Archive for November, 2011|Monthly archive page

Manufacturing the discourse

In Uncategorized on November 19, 2011 at 10:59

This is an article from MSNBC about a memo outlining the need for corporate control of the OWS discourse. It illustrates not only plans to exert influence on the movement as a whole, but to also target individual leaders within the movement and politicians who express support for the movement with what will essentially be smear campaigns. The strategy starts with a $850,000 budget just for preliminary research and opinion polling in order to find the best routes for manufacturing discourse. Make sure to check out the video at the bottom of the page.

Here is a link to a PDF of the memo:http://msnbcmedia.msn.com/i/msnbc/sections/news/CLGF-msnbc.pdf


Subtleties of the discourses

In Uncategorized on November 11, 2011 at 14:52

This is a portion of an article from the NYT as quoted on MSN about sanitation and public health at the OWS site at Zucotti Park in NYC. In it a doctor comments on transmission of disease in the encampment:

Although condoms are often available on-site, Dr. Tierno said the protest’s evolution to private tents, from sleeping out in the open, had raised the risk of sexually transmitted diseases. The site’s pounding drum circles, he added, could lead to hearing damage. He compared conditions at Zuccotti Park to those in a hajj — the pilgrimage to Mecca, in which whole groups of people have come down with respiratory infections in a short time — and those experienced by the flower children of the 1960s, when, he said, communal living situations created problems with sanitation and sexually transmitted diseases.

This is such a great illustration of how discourse draws upon other discourses to be effective. An expert is quoted, thereby giving the words authority, which are used to project other discourses on to OWS. Promiscuity is inferred with the mention of the need for condoms and of the increased risk of STDs, thus linking the OWS discourse to negative discourses around sexual morality. Drum circles invoke discourses of tribalism and Western association of the drum to “primitive” culture, lack of civilization, and lack of control. Referencing the Hajj draws in discourse of Muslim and the lovely associations that the West has constructed onto that identity. Flower children inject discourses of vapid hippie-dom an being outside of mainstream society. Each of these discourses have been deployed, consciously or not, to position OWS outside of acceptable discourses of civility and “normal.” Other less marked discourses could have been referenced in order to illustrate  the effects of people living in close proximity. For example, cruise ships or conventions (such as the American Legion convention that led to “Legionnaire’s Disease”) could have been used instead of referencing the Hajj, and refugee camps could have been used instead of references to communes and flower children.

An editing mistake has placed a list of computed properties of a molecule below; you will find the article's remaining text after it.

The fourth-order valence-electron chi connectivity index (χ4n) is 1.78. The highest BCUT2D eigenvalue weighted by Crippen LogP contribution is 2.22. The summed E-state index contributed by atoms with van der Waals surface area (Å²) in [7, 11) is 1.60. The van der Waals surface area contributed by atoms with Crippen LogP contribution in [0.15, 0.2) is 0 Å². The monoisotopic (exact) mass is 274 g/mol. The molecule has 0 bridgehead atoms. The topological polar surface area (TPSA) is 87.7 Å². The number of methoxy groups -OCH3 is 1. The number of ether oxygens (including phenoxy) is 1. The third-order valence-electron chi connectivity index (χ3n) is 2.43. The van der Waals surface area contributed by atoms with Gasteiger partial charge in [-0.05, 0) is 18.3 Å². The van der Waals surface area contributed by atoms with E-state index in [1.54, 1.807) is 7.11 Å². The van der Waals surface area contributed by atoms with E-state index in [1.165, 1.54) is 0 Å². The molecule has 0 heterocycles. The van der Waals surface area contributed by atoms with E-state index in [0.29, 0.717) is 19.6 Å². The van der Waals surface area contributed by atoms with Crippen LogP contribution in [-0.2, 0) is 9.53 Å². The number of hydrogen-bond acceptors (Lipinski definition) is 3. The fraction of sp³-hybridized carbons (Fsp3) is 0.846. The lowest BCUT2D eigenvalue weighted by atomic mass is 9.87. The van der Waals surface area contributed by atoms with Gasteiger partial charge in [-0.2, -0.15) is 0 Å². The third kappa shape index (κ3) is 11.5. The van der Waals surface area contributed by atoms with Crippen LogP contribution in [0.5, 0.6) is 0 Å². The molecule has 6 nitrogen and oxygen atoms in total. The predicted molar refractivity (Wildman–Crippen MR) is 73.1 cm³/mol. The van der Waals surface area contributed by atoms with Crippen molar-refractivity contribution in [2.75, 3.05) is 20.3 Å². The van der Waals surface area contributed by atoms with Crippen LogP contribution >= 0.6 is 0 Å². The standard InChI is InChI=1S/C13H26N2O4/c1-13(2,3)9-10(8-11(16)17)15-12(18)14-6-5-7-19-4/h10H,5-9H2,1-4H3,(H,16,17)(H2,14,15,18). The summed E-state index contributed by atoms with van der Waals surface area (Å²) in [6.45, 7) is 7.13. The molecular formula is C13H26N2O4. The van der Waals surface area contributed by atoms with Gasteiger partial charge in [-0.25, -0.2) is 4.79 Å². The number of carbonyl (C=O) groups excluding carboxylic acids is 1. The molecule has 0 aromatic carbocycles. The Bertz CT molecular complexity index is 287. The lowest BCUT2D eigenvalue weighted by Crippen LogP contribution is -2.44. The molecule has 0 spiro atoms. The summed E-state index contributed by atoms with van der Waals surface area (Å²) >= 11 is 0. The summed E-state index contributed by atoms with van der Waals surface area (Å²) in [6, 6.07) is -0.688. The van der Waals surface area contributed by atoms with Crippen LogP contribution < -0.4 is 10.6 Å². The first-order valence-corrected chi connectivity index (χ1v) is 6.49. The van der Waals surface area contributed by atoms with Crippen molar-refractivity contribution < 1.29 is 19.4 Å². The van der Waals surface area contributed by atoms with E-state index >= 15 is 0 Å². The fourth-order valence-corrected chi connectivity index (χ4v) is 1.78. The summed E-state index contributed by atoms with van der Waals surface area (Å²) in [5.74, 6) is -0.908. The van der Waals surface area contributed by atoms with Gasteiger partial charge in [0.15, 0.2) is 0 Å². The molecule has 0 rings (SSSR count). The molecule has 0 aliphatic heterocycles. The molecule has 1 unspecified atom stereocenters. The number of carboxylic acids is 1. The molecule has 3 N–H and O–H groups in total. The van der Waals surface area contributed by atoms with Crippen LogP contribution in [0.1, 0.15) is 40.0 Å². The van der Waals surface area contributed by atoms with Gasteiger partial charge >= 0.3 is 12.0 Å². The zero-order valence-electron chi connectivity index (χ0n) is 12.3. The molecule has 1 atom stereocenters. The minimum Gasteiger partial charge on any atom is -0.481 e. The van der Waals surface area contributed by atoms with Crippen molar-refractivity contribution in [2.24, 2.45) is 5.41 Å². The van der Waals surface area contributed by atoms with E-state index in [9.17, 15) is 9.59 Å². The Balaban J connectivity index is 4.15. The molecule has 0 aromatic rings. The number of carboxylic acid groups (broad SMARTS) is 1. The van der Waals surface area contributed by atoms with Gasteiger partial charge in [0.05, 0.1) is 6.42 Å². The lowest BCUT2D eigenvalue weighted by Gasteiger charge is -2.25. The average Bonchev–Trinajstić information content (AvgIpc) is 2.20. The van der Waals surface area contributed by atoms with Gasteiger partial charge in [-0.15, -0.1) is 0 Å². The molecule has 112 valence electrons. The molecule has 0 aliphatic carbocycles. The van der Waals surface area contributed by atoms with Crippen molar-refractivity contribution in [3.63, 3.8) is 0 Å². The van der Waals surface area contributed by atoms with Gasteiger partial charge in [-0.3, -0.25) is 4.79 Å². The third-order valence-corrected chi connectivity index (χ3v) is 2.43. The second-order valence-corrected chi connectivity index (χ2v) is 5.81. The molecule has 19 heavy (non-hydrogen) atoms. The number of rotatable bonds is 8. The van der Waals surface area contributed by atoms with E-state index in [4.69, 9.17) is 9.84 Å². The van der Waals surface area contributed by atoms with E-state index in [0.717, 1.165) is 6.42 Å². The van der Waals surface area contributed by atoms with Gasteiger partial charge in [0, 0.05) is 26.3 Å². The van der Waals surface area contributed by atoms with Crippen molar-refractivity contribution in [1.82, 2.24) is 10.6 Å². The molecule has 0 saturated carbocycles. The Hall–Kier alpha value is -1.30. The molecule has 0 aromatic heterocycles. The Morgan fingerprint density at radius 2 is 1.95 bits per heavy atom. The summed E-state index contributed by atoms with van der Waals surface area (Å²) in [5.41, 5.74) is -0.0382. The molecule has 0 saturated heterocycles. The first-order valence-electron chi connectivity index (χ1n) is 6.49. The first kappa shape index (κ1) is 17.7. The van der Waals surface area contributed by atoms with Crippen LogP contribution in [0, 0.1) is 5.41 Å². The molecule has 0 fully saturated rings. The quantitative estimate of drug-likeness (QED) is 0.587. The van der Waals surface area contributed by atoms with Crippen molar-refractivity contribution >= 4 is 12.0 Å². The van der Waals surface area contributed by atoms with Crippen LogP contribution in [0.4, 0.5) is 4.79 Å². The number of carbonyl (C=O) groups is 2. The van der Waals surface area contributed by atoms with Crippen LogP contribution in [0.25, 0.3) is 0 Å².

Link to article: http://www.msnbc.msn.com/id/45260520/ns/health-health_care/#.Tr2kOlaK9M4

Collaborative Questions

In Uncategorized on November 9, 2011 at 11:47

•What problem or issue does your collective work address?

For this project, we will be looking at the discourses of OWS and how it is being defined. Media is the most dominant form of representation of OWS, and we wanted to find out what kinds of discourses were being done at the site, and compare the two. How are they self-identifying, and forming an identity, and how is the media doing this as well? By working within and collaborating as a group with different perspectives, it will be interesting to see how different interpretations will occur. This format will help force us away from a normative interpretation of OWS. As part of the project we will also have to articulate what premises are necessary in order to accept an interpretation as “true;” what kinds of “common-sense” are at play? Working collaboratively, we will be more likely to recognize these tendencies within ourselves and the discourses surrounding OWS.

•How can your collective work intervene in, upend, rewrite, or transform that problem?

Our project is an example of a meaningful intervention; in other words, a way for Cultural studies scholars to interpret current events and to formulate knowledge. We can use our analytic skills to look at how identities are being formed, and the discursive practices that are being positioned within OWS, which is something that is resisting definition. Media have had a hard time distilling it down into a soundbite. Some of the questions that we will examine surround the branding exercise is happening by political parties, media, and OWS itself. Is there a resistance to this? How might we contrast these things? Has the movement become mainstream? How has it changed over time? People are discomforted with a lack of “clear message” within the mainstream. Why?